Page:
The UK has been a member of the European Union for 40 years. Throughout that time there has been intermingling of people and institutions which can be most clearly seen in the growing number of bi- and mixed-nationality EU families in the UK and their children, many of whom born in the UK and holding a British passport. This is a growing, and yet understudied and underreported, segment of the British society. In a post-EU referendum context, where the rhetoric about curbing EU immigration has permeated political, media, and popular discourses, producing a stark ‘us and them’ narrative, the question left unasked and unanswered is what are the human and emotional costs of this abrupt geopolitical shift if ‘us and them’ are the same?
Through the study of Eurochildren and their families and their experience and responses to Brexit, this project – funded by the Economic and Social Research Council (ESRC) as part of The UK in Changing Europe initiative – aims to portrait the emergence of a new politics of belonging which reconfigures discursively and legally who belong to a post-EU Britain and establish a baseline for future research on migration and settlement decision making in families with EU27 nationals following the formal exit of the European Union. In order to do so, we will:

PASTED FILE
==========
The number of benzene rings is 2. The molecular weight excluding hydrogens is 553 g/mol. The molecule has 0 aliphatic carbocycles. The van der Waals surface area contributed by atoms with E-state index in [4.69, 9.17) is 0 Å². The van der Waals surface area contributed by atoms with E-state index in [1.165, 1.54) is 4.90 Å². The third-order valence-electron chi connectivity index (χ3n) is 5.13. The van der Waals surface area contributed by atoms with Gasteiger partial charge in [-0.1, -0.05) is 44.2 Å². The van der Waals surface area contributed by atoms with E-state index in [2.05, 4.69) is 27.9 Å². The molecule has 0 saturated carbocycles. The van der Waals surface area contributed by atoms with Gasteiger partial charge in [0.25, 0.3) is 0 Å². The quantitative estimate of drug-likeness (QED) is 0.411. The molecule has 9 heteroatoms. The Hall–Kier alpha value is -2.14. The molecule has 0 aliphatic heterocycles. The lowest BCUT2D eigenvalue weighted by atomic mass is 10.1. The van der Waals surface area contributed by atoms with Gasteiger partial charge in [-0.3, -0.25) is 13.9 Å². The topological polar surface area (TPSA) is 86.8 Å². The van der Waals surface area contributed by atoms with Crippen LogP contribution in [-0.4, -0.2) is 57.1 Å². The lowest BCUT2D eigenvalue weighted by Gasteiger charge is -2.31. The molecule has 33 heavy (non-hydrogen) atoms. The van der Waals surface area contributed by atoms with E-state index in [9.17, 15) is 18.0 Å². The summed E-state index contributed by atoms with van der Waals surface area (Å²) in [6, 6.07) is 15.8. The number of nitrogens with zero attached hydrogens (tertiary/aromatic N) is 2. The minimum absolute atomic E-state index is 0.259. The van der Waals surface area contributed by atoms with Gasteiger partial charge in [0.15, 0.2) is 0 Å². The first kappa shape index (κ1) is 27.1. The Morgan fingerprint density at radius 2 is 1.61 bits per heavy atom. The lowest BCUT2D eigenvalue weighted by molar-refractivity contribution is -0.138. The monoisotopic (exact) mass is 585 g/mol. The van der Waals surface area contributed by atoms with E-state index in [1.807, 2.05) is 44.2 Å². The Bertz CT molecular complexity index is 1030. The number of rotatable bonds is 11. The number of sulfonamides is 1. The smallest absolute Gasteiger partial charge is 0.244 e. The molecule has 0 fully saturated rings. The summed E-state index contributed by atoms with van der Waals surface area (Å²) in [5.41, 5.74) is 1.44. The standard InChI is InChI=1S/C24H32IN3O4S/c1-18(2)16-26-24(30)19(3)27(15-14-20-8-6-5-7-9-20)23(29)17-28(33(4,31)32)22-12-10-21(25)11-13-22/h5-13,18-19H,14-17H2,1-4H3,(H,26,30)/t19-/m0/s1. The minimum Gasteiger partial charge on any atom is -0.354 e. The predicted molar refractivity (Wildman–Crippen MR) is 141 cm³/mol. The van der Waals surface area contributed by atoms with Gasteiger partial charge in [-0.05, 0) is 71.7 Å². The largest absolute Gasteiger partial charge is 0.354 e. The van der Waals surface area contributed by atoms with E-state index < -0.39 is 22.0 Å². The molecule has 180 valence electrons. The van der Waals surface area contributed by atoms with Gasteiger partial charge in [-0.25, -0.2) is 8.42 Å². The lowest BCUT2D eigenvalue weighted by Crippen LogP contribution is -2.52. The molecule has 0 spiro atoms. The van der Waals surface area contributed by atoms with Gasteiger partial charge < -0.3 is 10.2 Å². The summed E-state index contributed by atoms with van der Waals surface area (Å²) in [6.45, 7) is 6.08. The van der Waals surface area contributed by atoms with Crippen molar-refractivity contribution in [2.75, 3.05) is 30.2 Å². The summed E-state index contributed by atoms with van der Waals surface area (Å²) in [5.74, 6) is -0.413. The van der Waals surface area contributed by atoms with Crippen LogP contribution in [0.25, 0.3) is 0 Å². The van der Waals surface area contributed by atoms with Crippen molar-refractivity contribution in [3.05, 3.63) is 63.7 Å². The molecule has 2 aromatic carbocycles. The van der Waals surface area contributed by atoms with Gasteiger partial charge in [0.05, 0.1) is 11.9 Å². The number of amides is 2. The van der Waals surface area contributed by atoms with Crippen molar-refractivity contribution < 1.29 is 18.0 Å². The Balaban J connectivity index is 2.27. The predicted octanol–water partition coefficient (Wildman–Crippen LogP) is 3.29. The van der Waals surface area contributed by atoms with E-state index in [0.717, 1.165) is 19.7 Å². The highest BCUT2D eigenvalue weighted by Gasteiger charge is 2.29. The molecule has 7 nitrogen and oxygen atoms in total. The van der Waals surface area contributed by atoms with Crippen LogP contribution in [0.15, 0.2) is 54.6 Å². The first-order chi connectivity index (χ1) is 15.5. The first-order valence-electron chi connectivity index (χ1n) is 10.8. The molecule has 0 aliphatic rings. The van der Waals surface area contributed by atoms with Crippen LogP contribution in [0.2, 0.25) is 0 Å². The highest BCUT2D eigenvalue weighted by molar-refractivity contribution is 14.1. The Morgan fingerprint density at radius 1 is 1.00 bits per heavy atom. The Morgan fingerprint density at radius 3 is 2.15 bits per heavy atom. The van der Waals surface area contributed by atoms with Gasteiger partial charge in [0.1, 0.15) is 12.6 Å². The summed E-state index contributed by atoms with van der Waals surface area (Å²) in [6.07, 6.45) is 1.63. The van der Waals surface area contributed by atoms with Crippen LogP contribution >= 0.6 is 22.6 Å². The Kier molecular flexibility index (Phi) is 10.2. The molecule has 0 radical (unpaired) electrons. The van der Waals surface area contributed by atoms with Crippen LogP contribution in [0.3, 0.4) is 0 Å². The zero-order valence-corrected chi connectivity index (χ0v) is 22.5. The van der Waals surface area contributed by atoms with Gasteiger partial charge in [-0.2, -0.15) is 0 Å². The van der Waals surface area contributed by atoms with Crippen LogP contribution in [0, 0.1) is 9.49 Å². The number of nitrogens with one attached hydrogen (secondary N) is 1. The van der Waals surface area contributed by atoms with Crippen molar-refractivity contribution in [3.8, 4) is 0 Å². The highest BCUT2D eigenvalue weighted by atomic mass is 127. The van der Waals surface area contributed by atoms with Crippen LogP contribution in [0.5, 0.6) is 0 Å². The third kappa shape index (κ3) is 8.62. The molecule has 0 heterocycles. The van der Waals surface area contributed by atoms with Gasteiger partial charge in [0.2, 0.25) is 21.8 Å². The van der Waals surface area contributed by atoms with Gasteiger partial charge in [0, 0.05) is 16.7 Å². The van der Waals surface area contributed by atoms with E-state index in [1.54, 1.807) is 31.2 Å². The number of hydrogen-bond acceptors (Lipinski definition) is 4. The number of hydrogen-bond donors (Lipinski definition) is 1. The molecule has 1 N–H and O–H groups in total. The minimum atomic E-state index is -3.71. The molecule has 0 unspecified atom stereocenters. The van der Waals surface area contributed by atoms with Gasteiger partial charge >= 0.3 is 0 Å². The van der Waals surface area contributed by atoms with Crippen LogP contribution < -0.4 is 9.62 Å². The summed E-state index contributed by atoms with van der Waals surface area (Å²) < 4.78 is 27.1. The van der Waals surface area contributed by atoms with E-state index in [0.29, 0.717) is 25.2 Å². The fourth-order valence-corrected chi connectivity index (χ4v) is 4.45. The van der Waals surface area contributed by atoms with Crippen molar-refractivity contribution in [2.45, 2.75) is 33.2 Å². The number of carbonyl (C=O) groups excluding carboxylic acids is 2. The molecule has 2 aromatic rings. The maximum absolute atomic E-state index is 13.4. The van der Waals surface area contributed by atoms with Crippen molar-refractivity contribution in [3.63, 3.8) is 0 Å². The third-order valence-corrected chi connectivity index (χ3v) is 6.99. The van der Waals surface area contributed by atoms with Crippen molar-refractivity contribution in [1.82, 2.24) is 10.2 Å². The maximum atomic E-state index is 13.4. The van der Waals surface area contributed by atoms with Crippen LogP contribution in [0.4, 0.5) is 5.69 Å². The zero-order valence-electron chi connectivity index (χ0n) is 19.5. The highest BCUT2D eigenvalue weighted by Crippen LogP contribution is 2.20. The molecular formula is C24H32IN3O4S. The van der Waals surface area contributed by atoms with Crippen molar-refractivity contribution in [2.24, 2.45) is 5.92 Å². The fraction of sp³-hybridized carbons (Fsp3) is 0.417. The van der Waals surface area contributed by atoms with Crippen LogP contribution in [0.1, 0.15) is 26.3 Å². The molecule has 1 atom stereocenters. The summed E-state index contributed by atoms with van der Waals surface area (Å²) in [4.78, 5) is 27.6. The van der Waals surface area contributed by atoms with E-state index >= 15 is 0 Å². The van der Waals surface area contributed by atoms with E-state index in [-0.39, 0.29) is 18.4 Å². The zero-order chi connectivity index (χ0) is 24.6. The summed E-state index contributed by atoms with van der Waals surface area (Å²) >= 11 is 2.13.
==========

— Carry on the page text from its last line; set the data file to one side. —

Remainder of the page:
1) Profile and map the population of UK- and EU-born children of EU nationals in the UK and examine, at the aggregate level, different types of EU families and measure their socio-economic inclusion into British society.
2) Investigate how families with at least one EU27 member experience and respond to the process of exiting from the European Union and identify factors that shape such responses.
3) Examine the impact of the EU referendum and its aftermath on different age cohorts of UK-born Eurochildren, examining in particular how they articulate their sense of belonging and attitudes vis-á-vis the UK and the EU.
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The data collected and analysed by the Eurochildren team is used for research purposes only (e.g., research briefs, research-based papers, blogs).
All secondary data accessed by the research team is anonymised, which minimises risks of disclosure, and analysed in secure environments.
Personal information is handled confidentially and the research team abides by fair processing rules and the University of Birmingham’s good research practice guidelines.
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